Last month's guilty verdict indicated prosecutors convinced jurors that Chauvin used an unreasonable amount of force for too long and should have known he was killing Floyd.
The defense had argued Chauvin used a reasonable amount of force because Floyd was resisting arrest, and that Floyd didn't die because of Chauvin's actions but due to a host of other reasons, like chronic heart disease, drug addiction, carbon monoxide poisoning from a nearby tailpipe and a rare tumor that may have secreted adrenaline.
During the trial, jurors heard from traumatized bystanders who witnessed Floyd's last breaths, people who knew Floyd and spoke about his life, medical experts who opined on what caused his death, as well as policing experts who testified about whether Chauvin acted appropriately.
Jurors also watched Floyd's death many times from several different angles, captured by four police body cameras, bystanders who shot cellphone videos and a security camera feed.
To convict Chauvin of second-degree murder, the jury had to find that he killed Floyd while committing felony assault. And to prove assault, the prosecution had to show Chauvin's use of force was criminal — not within the legal bounds of his powers of arrest as an on-duty officer.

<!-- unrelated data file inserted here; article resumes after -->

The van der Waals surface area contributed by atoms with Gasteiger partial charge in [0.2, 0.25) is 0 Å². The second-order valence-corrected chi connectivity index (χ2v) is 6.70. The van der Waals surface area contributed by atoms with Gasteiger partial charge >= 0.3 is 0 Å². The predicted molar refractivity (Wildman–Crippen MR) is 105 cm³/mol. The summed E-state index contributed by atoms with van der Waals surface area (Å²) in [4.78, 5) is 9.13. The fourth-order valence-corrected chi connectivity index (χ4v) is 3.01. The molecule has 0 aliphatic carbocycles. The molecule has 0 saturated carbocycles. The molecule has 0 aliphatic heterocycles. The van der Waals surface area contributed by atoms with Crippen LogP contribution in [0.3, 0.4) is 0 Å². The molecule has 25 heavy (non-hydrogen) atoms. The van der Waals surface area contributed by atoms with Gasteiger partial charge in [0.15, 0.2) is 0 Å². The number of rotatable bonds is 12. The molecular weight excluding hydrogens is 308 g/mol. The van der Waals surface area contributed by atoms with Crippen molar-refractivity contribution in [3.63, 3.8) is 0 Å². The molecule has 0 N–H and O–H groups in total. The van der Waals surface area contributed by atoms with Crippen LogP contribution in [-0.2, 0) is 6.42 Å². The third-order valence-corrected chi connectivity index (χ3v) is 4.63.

For the third-degree murder charge, the prosecution had to prove to the jury that Chauvin was acting with "a depraved mind." And for second-degree manslaughter, prosecutors had to prove his "culpable negligence" in putting Floyd at risk.
Chauvin requested a new trial last week, arguing in a court filing that Judge Cahill had abused his discretion, particularly when he refused to change the venue for the proceedings or to sequester the jury. Chauvin also alleged the jury "committed misconduct, felt threatened or intimidated, felt race-based pressure during the proceedings, and/or failed to adhere to instructions during deliberations."
In a statement, Minnesota Attorney General Keith Ellison said he was glad that the court agreed with his team's assessment of aggravating factors.
"The particular cruelty of Derek Chauvin's conduct, his abuse of authority with his fellow officers and the impact of this crime on the minors who had to witness it require a sentence that holds Mr. Chauvin sufficiently accountable," he said.
Chauvin's attorney declined to comment.
The state of Minnesota is represented by Attorney General Keith Ellison along with Matthew Frank and Erin Eldridge of the Minnesota Attorney General's Office, Jerry Blackwell of Blackwell Burke PA, and Steven Schleicher of Maslon LLP.
Chauvin is represented by Eric Nelson of Halberg Criminal Defense.
The case is State of Minnesota vs. Derek Chauvin, case number 27-CR-20-12646, in Hennepin County District Court.
--Additional reporting by Hailey Konnath. Editing by Philip Shea.
Update: This story has been updated to include a statement from the Minnesota attorney general and Chauvin's attorney declining to comment.